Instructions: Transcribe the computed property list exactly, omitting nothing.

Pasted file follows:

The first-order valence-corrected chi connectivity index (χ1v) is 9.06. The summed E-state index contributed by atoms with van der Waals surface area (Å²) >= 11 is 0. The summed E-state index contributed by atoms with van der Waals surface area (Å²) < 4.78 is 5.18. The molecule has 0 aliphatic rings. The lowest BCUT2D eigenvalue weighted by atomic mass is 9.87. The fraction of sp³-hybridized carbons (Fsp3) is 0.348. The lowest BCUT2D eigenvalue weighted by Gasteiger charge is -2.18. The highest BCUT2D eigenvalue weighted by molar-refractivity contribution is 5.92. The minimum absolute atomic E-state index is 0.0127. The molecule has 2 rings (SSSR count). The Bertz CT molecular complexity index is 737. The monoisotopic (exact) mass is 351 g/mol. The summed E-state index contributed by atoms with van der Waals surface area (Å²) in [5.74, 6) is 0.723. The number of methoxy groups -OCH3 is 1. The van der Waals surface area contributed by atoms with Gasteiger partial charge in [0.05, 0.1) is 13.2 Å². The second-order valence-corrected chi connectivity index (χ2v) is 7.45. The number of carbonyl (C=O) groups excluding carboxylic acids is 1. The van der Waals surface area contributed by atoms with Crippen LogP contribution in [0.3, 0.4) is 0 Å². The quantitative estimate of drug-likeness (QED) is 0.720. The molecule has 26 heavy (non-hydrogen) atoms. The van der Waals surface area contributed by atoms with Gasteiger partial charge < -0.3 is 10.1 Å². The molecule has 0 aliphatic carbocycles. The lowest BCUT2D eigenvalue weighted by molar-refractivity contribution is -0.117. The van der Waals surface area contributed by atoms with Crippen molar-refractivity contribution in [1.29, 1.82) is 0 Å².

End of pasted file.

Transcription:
The first-order valence-corrected chi connectivity index (χ1v) is 9.06. The summed E-state index contributed by atoms with van der Waals surface area (Å²) >= 11 is 0. The summed E-state index contributed by atoms with van der Waals surface area (Å²) < 4.78 is 5.18. The molecule has 0 aliphatic rings. The lowest BCUT2D eigenvalue weighted by atomic mass is 9.87. The fraction of sp³-hybridized carbons (Fsp3) is 0.348. The lowest BCUT2D eigenvalue weighted by Gasteiger charge is -2.18. The highest BCUT2D eigenvalue weighted by molar-refractivity contribution is 5.92. The minimum absolute atomic E-state index is 0.0127. The molecule has 2 rings (SSSR count). The Bertz CT molecular complexity index is 737. The monoisotopic (exact) mass is 351 g/mol. The summed E-state index contributed by atoms with van der Waals surface area (Å²) in [5.74, 6) is 0.723. The number of methoxy groups -OCH3 is 1. The van der Waals surface area contributed by atoms with Gasteiger partial charge in [0.05, 0.1) is 13.2 Å². The second-order valence-corrected chi connectivity index (χ2v) is 7.45. The number of carbonyl (C=O) groups excluding carboxylic acids is 1. The van der Waals surface area contributed by atoms with Crippen LogP contribution in [0.3, 0.4) is 0 Å². The quantitative estimate of drug-likeness (QED) is 0.720. The molecule has 26 heavy (non-hydrogen) atoms. The van der Waals surface area contributed by atoms with Gasteiger partial charge < -0.3 is 10.1 Å². The molecule has 0 aliphatic carbocycles. The lowest BCUT2D eigenvalue weighted by molar-refractivity contribution is -0.117. The van der Waals surface area contributed by atoms with Crippen molar-refractivity contribution in [1.29, 1.82) is 0 Å².